Beware the quick and the dumb

Applying the word "strategy" to a plan does not make it a good plan

This week’s In Depth section is a look at business intelligence. Now, I’m going to resist the temptation to compare BI to the famous oxymoron “military intelligence”, but when you’ve been around, and worked in a few different organisations, you quickly realise that being smart and being smart quickly is pretty hard to achieve.

In IT, we talk a lot about concepts such as intelligence, agility, strategy and so forth, without really recognising how hard they are to do in practice. Applying the word “strategy” to a plan does not make it a good plan. Being able to react quickly, but doing all the wrong things when you do, can also be a tad counter-productive.

One of the main reasons why organisations struggle, in my experience, is because of imperfect communications.

There are some bright signs emerging from the business intelligence vendors that communications, or collaboration, is being put front and centre. They are doing all sorts of things with instant messaging, for instance, as well as other technologies (see page 18) to improve communications and understanding.

But even the best tools won’t do you much good unless you are really clear about what you’re trying to achieve. This can be aggravated by all sorts of other developments, such as restructuring, staff reduction and turnover, “juniorisation”, and so forth.

In amongst all this organisational and cultural change we can forget why we exist as organisations; what our mission is. We can lose people who have a real in-depth understanding of how our organisations function. These people are frequently the bearers of bad news. They are often the first to recognise when they the organisation isn’t functioning.

They are not necessarily, and certainly not exclusively, near the top of the organisational chart. They are also sometimes disparaged as “process” people. By constantly reminding management how things are done, how they were done and, in their opinion, how they should be done, they can begin to seem obstructive, even old-fashioned, until, a year or two and many bad experiences later, you find they were right.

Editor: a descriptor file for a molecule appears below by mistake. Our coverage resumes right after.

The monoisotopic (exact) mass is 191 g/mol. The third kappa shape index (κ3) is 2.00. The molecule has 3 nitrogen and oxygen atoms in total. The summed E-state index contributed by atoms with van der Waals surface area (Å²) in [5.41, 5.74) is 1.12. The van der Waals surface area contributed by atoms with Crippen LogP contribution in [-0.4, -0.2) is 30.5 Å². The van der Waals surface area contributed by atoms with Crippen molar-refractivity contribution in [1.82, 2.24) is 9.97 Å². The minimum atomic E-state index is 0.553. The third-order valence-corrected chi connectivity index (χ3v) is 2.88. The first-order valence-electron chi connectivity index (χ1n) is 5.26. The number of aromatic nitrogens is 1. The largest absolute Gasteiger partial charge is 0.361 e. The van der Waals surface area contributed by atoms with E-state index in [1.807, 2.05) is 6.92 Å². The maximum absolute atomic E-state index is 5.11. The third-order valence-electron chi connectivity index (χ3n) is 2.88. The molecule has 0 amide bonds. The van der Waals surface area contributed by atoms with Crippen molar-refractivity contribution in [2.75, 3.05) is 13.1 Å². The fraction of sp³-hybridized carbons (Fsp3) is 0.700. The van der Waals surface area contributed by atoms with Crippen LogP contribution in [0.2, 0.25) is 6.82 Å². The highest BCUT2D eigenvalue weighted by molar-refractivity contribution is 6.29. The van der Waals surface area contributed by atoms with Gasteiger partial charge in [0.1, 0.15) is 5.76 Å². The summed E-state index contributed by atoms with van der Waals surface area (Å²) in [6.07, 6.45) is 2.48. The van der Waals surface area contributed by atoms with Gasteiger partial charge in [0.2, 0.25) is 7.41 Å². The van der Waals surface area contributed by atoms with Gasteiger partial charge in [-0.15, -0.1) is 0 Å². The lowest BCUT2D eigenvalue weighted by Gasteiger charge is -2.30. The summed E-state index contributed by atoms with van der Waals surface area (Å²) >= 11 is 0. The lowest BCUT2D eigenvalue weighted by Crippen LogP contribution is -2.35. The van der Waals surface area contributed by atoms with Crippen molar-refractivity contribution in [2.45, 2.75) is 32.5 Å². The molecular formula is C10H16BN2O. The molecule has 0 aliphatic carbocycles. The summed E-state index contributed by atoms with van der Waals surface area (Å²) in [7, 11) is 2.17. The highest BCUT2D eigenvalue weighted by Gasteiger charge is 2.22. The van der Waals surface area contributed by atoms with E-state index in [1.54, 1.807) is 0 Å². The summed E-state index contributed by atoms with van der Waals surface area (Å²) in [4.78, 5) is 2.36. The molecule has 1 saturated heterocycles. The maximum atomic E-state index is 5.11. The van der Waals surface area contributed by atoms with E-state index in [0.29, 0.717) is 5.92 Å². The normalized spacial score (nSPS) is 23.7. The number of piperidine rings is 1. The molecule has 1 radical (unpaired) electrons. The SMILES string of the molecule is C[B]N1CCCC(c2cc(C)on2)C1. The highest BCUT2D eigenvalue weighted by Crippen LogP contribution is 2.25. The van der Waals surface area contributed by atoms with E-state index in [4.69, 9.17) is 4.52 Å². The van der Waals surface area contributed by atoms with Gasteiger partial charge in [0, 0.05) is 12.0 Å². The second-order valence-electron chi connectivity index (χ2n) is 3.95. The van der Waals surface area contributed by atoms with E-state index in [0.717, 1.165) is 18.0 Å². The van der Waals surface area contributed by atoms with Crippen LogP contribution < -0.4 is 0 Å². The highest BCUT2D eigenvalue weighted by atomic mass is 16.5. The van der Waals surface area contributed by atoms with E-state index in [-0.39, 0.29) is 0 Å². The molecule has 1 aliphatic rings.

Across both the business and government sectors you can see organisations, and even entire sectors, that seem to have lost something of their sense of purpose. Sometimes this can be a leadership issue. Sometimes it’s about changing policy or stakeholder expectations.

In tertiary education, for instance, there has always been a tension between teaching (okay, pedagogy, if you’ll pardon my French) and research. But now, while that tension remains, new tensions have emerged between these twin traditional functions and new ones such as vocational training and commercial activity.

Ask many academics now whether their mission is to research, train, teach or make money and they’d have to answer “all four”.

Many (usually unsuccessful) private-sector organisations are similarly schizophrenic. A US leisure equipment and boating company bought a highly focused New Zealand company called Navman a couple of years ago. It probably seemed a good idea at the time, but the result was no happy marriage. Navman is now on the block again.

IT managers, I suspect, are more attuned to problems of organisational focus than many others. After all, every night they kneel down beside their beds, put their hands together, close their eyes and start mumbling: “I must align IT with the business. I must align IT with the business …”

But for all managers it can be easy to overlook the big picture. It’s easy to forget to measure, or to misread, how new initiatives contribute to or impact on the organisation’s mission, its core activities and its values.

Tools, such as business intelligence systems, can and will help focused organisations or divisions achieve and compete. Maintaining that focus, though, is the key to long-term success.

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